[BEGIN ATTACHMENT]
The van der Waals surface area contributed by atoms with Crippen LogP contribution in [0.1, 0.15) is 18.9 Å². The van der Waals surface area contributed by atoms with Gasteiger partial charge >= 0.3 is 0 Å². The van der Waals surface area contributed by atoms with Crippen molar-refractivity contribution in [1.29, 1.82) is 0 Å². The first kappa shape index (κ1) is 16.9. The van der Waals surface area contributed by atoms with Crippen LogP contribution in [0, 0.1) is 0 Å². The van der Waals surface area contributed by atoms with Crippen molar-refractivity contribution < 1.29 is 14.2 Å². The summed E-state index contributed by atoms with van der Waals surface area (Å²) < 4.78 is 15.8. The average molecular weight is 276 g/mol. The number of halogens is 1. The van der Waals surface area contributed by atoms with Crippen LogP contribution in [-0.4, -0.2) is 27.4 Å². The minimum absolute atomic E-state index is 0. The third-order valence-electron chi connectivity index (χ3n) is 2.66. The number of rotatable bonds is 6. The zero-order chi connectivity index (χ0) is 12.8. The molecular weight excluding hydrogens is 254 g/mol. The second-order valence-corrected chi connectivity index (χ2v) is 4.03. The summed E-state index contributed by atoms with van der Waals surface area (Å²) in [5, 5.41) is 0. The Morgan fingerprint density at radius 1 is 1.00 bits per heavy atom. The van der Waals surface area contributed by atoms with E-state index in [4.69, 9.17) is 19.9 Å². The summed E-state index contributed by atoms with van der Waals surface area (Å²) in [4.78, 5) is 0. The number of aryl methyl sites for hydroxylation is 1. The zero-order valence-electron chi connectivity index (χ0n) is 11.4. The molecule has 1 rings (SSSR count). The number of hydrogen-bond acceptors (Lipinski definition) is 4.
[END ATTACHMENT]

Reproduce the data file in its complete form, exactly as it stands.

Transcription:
The van der Waals surface area contributed by atoms with Crippen LogP contribution in [0.1, 0.15) is 18.9 Å². The van der Waals surface area contributed by atoms with Gasteiger partial charge >= 0.3 is 0 Å². The van der Waals surface area contributed by atoms with Crippen molar-refractivity contribution in [1.29, 1.82) is 0 Å². The first kappa shape index (κ1) is 16.9. The van der Waals surface area contributed by atoms with Crippen LogP contribution in [0, 0.1) is 0 Å². The van der Waals surface area contributed by atoms with Crippen molar-refractivity contribution < 1.29 is 14.2 Å². The summed E-state index contributed by atoms with van der Waals surface area (Å²) < 4.78 is 15.8. The average molecular weight is 276 g/mol. The number of halogens is 1. The van der Waals surface area contributed by atoms with Crippen LogP contribution in [-0.4, -0.2) is 27.4 Å². The minimum absolute atomic E-state index is 0. The third-order valence-electron chi connectivity index (χ3n) is 2.66. The number of rotatable bonds is 6. The zero-order chi connectivity index (χ0) is 12.8. The molecular weight excluding hydrogens is 254 g/mol. The second-order valence-corrected chi connectivity index (χ2v) is 4.03. The summed E-state index contributed by atoms with van der Waals surface area (Å²) in [5, 5.41) is 0. The Morgan fingerprint density at radius 1 is 1.00 bits per heavy atom. The van der Waals surface area contributed by atoms with E-state index in [4.69, 9.17) is 19.9 Å². The summed E-state index contributed by atoms with van der Waals surface area (Å²) in [4.78, 5) is 0. The number of aryl methyl sites for hydroxylation is 1. The zero-order valence-electron chi connectivity index (χ0n) is 11.4. The molecule has 1 rings (SSSR count). The number of hydrogen-bond acceptors (Lipinski definition) is 4.